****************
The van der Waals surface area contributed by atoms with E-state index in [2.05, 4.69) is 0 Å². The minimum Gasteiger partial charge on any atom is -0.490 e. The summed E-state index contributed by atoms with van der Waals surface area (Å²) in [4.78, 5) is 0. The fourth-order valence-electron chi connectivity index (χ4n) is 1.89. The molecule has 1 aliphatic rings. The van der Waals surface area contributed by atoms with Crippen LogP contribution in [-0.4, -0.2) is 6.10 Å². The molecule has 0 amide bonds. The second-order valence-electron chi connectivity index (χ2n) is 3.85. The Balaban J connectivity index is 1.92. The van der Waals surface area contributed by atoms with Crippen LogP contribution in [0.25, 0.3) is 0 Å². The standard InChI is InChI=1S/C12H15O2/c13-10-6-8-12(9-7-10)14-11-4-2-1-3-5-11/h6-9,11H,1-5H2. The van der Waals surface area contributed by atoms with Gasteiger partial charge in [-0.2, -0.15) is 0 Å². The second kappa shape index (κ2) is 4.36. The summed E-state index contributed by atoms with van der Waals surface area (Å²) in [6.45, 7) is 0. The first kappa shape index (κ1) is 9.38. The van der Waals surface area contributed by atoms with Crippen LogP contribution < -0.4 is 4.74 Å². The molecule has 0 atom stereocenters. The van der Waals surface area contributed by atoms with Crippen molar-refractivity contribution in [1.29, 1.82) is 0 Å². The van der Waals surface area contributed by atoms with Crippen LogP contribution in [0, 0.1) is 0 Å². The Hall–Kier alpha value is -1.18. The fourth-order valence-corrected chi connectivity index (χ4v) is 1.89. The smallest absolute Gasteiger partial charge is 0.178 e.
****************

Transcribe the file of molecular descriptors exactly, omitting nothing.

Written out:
The van der Waals surface area contributed by atoms with E-state index in [2.05, 4.69) is 0 Å². The minimum Gasteiger partial charge on any atom is -0.490 e. The summed E-state index contributed by atoms with van der Waals surface area (Å²) in [4.78, 5) is 0. The fourth-order valence-electron chi connectivity index (χ4n) is 1.89. The molecule has 1 aliphatic rings. The van der Waals surface area contributed by atoms with Crippen LogP contribution in [-0.4, -0.2) is 6.10 Å². The molecule has 0 amide bonds. The second-order valence-electron chi connectivity index (χ2n) is 3.85. The Balaban J connectivity index is 1.92. The van der Waals surface area contributed by atoms with Crippen LogP contribution in [0.25, 0.3) is 0 Å². The standard InChI is InChI=1S/C12H15O2/c13-10-6-8-12(9-7-10)14-11-4-2-1-3-5-11/h6-9,11H,1-5H2. The van der Waals surface area contributed by atoms with Gasteiger partial charge in [-0.2, -0.15) is 0 Å². The second kappa shape index (κ2) is 4.36. The summed E-state index contributed by atoms with van der Waals surface area (Å²) in [6.45, 7) is 0. The first kappa shape index (κ1) is 9.38. The van der Waals surface area contributed by atoms with Crippen LogP contribution < -0.4 is 4.74 Å². The molecule has 0 atom stereocenters. The van der Waals surface area contributed by atoms with Crippen molar-refractivity contribution in [1.29, 1.82) is 0 Å². The van der Waals surface area contributed by atoms with Crippen LogP contribution in [0, 0.1) is 0 Å². The Hall–Kier alpha value is -1.18. The fourth-order valence-corrected chi connectivity index (χ4v) is 1.89. The smallest absolute Gasteiger partial charge is 0.178 e.